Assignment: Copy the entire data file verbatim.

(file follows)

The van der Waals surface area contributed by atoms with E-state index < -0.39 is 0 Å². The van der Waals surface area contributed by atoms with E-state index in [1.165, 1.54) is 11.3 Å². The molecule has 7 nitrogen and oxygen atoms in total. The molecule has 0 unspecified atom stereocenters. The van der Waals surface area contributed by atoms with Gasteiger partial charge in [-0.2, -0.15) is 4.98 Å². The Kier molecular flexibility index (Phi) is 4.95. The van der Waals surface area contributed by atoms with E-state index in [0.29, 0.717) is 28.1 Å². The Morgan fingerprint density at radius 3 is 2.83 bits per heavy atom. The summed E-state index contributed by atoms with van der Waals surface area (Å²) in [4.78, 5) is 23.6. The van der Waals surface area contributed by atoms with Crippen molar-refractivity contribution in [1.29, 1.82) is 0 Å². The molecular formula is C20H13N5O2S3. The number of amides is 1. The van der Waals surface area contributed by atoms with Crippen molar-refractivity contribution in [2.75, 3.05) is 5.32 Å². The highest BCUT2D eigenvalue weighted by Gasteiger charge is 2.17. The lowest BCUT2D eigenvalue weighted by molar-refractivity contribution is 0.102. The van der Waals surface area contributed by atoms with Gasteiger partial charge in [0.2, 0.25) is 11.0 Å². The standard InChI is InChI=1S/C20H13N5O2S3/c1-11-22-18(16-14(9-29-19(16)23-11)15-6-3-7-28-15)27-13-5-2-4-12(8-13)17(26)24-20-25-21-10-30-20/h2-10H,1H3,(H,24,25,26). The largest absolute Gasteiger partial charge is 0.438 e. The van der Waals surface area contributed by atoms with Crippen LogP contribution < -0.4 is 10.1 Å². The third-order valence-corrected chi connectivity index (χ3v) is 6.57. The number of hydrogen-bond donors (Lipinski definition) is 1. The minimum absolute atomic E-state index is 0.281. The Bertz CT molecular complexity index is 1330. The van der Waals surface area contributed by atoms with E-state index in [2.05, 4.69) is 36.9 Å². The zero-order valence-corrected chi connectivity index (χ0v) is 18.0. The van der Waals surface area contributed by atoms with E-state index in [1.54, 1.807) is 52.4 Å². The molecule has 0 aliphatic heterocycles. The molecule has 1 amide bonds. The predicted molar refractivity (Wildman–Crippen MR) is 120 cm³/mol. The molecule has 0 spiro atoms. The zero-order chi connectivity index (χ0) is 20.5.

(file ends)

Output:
The van der Waals surface area contributed by atoms with E-state index < -0.39 is 0 Å². The van der Waals surface area contributed by atoms with E-state index in [1.165, 1.54) is 11.3 Å². The molecule has 7 nitrogen and oxygen atoms in total. The molecule has 0 unspecified atom stereocenters. The van der Waals surface area contributed by atoms with Gasteiger partial charge in [-0.2, -0.15) is 4.98 Å². The Kier molecular flexibility index (Phi) is 4.95. The van der Waals surface area contributed by atoms with E-state index in [0.29, 0.717) is 28.1 Å². The Morgan fingerprint density at radius 3 is 2.83 bits per heavy atom. The summed E-state index contributed by atoms with van der Waals surface area (Å²) in [4.78, 5) is 23.6. The van der Waals surface area contributed by atoms with Crippen molar-refractivity contribution in [1.29, 1.82) is 0 Å². The molecular formula is C20H13N5O2S3. The number of amides is 1. The van der Waals surface area contributed by atoms with Crippen molar-refractivity contribution in [2.75, 3.05) is 5.32 Å². The highest BCUT2D eigenvalue weighted by Gasteiger charge is 2.17. The lowest BCUT2D eigenvalue weighted by molar-refractivity contribution is 0.102. The van der Waals surface area contributed by atoms with Gasteiger partial charge in [0.2, 0.25) is 11.0 Å². The standard InChI is InChI=1S/C20H13N5O2S3/c1-11-22-18(16-14(9-29-19(16)23-11)15-6-3-7-28-15)27-13-5-2-4-12(8-13)17(26)24-20-25-21-10-30-20/h2-10H,1H3,(H,24,25,26). The largest absolute Gasteiger partial charge is 0.438 e. The van der Waals surface area contributed by atoms with Crippen LogP contribution < -0.4 is 10.1 Å². The third-order valence-corrected chi connectivity index (χ3v) is 6.57. The number of hydrogen-bond donors (Lipinski definition) is 1. The minimum absolute atomic E-state index is 0.281. The Bertz CT molecular complexity index is 1330. The van der Waals surface area contributed by atoms with E-state index in [2.05, 4.69) is 36.9 Å². The zero-order valence-corrected chi connectivity index (χ0v) is 18.0. The van der Waals surface area contributed by atoms with E-state index in [1.54, 1.807) is 52.4 Å². The molecule has 0 aliphatic heterocycles. The molecule has 1 amide bonds. The predicted molar refractivity (Wildman–Crippen MR) is 120 cm³/mol. The molecule has 0 spiro atoms. The zero-order chi connectivity index (χ0) is 20.5.